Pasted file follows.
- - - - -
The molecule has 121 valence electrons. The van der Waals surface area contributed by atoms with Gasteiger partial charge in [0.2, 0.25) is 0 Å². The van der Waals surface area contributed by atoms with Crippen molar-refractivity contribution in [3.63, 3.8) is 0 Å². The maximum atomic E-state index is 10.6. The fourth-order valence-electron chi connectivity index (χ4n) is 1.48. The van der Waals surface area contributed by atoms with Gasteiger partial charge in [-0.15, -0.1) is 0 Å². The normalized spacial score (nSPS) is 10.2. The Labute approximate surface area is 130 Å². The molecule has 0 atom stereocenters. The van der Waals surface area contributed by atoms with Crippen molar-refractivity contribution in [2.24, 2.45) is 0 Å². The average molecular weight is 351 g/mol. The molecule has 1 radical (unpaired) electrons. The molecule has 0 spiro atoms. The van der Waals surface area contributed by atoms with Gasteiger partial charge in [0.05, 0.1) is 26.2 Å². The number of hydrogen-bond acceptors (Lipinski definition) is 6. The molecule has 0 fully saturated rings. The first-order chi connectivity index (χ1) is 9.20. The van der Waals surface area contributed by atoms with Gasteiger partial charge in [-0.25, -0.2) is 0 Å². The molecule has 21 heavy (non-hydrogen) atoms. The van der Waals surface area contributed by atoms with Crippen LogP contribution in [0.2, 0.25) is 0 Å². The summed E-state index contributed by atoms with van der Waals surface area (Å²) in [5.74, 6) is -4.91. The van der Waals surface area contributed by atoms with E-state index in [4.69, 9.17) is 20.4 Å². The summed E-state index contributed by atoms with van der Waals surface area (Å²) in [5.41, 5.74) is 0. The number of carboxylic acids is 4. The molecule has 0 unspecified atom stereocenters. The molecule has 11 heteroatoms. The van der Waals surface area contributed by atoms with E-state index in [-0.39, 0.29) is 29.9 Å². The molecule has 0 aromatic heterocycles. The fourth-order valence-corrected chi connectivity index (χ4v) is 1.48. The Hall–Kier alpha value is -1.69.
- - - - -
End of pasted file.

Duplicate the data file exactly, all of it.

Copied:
The molecule has 121 valence electrons. The van der Waals surface area contributed by atoms with Gasteiger partial charge in [0.2, 0.25) is 0 Å². The van der Waals surface area contributed by atoms with Crippen molar-refractivity contribution in [3.63, 3.8) is 0 Å². The maximum atomic E-state index is 10.6. The fourth-order valence-electron chi connectivity index (χ4n) is 1.48. The van der Waals surface area contributed by atoms with Gasteiger partial charge in [-0.15, -0.1) is 0 Å². The normalized spacial score (nSPS) is 10.2. The Labute approximate surface area is 130 Å². The molecule has 0 atom stereocenters. The van der Waals surface area contributed by atoms with Crippen molar-refractivity contribution in [2.24, 2.45) is 0 Å². The average molecular weight is 351 g/mol. The molecule has 1 radical (unpaired) electrons. The molecule has 0 spiro atoms. The van der Waals surface area contributed by atoms with Gasteiger partial charge in [0.05, 0.1) is 26.2 Å². The number of hydrogen-bond acceptors (Lipinski definition) is 6. The molecule has 0 fully saturated rings. The first-order chi connectivity index (χ1) is 9.20. The van der Waals surface area contributed by atoms with Gasteiger partial charge in [-0.25, -0.2) is 0 Å². The molecule has 21 heavy (non-hydrogen) atoms. The van der Waals surface area contributed by atoms with Crippen LogP contribution in [0.2, 0.25) is 0 Å². The summed E-state index contributed by atoms with van der Waals surface area (Å²) in [5.74, 6) is -4.91. The van der Waals surface area contributed by atoms with E-state index in [4.69, 9.17) is 20.4 Å². The summed E-state index contributed by atoms with van der Waals surface area (Å²) in [5.41, 5.74) is 0. The number of carboxylic acids is 4. The molecule has 0 unspecified atom stereocenters. The molecule has 11 heteroatoms. The van der Waals surface area contributed by atoms with E-state index in [-0.39, 0.29) is 29.9 Å². The molecule has 0 aromatic heterocycles. The fourth-order valence-corrected chi connectivity index (χ4v) is 1.48. The Hall–Kier alpha value is -1.69.